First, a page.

A lot of incidents have to happen in order for two teenage guys to discover themselves. Benjamin Alire Sáenz, author of the novel Aristotle and Dante Discover the Secrets of the Universe, does an excellent job in writing exciting incidents that will force the main characters to make decisions that will later on prove to be a turning point in their lives.

Protagonist Aristotle, nicknamed Ari, knows little about himself and thinks he’s a heartless, selfish creature, until the day Dante almost got hit by a car: “[Ari] remember[ed] the car swerving around the corner… [he] woke up in a hospital room. Both of [his] legs were in a cast” (Sáenz 110). Ari didn’t even realize he saved Dante’s life. When his parents and Dante’s parents ask why he did it, he denies that he actually made the choice, and it was more of a reflex. Deep, deep down, though, he knew that it was his choice to save Dante’s life. This is a very dramatic incident, and it is only then when he started getting to know himself. The event forced him to make a decision – to save Dante or not. After no hesitation, he decided to save Dante. This really shows his character, and how he has a heart and just wants others to be safe and happy. Even though he acts like an uncaring teenager on the outside, he’s a very kind and selfless person, and that’s what really matters.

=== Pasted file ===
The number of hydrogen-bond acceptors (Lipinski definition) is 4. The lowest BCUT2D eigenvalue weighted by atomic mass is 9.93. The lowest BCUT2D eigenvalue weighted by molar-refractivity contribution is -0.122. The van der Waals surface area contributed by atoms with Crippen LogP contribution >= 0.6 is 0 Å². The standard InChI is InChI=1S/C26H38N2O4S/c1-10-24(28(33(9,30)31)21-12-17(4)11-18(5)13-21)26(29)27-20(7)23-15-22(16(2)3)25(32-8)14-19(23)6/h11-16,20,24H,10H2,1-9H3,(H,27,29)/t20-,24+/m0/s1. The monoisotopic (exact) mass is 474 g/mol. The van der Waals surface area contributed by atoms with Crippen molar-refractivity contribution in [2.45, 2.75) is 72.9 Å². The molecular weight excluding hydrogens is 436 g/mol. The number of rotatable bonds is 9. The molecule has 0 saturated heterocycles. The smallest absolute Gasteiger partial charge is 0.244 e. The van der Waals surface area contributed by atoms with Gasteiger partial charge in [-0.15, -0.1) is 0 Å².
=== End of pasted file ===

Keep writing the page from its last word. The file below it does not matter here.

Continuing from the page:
After that depressing incident, Dante’s father relocated to Chicago. That means 8 months that Ari and Dante have to be apart. Here, our very indecisive protagonist is faced with another challenge. Ari’s mom asks if he’s written back to Dante yet, and he replies with a simple “‘Not yet’” (180) and “I don’t need Dante” (183). Dante’s moved far away, and he writes to Ari once a week, obviously trying to keep in touch. Ari doesn’t reply at all, until far after along the story. The author doesn’t state why, but context clues suggest it’s because Ari’s still mad at Dante for being extra nice to him after the car crash accident. He feels like Dante wouldn’t be his friend if he didn’t save his life. Of course, that’s not true, but who knows what’s going on inside of Ari’s mind. Weeks and weeks of resentment go by, and he’s yet to answer the letter. This shows that Ari holds a lot of grudges and doesn’t forgive and forget. He’s the type of person who needs an actual apology (for something that probably isn’t even true) before he can move on. This is not a very good character trait, but it makes Ari more realistic and relatable.

I think I am dissimilar to Ari, because I’ve mostly never had to face difficult decisions in my life. Obviously, I know my personality, my likes and dislikes, my talents, but this is in no way similar to fighting your heart about if you’re gay in the 1980s, when people are extremely homophobic. My life has been pretty straightforward leading up to now, and the conflicts I’ve had to resolve are all very simple. For example, as of this moment, my struggle is if I should aim for an ‘Extending the Standards’ or not. Every struggle I have is either school, friendship, or family related. Compared to Ari’s dilemmas, my struggles as a 13 year old girl are nothing.

These two are not the only decisions Ari has to make to shape his future, but these are definitely two of the most important and most remembered ones. As the story goes on, we will travel with Ari and see how his character changes to become a more open and more forgiving person. Until then, we can just imagine.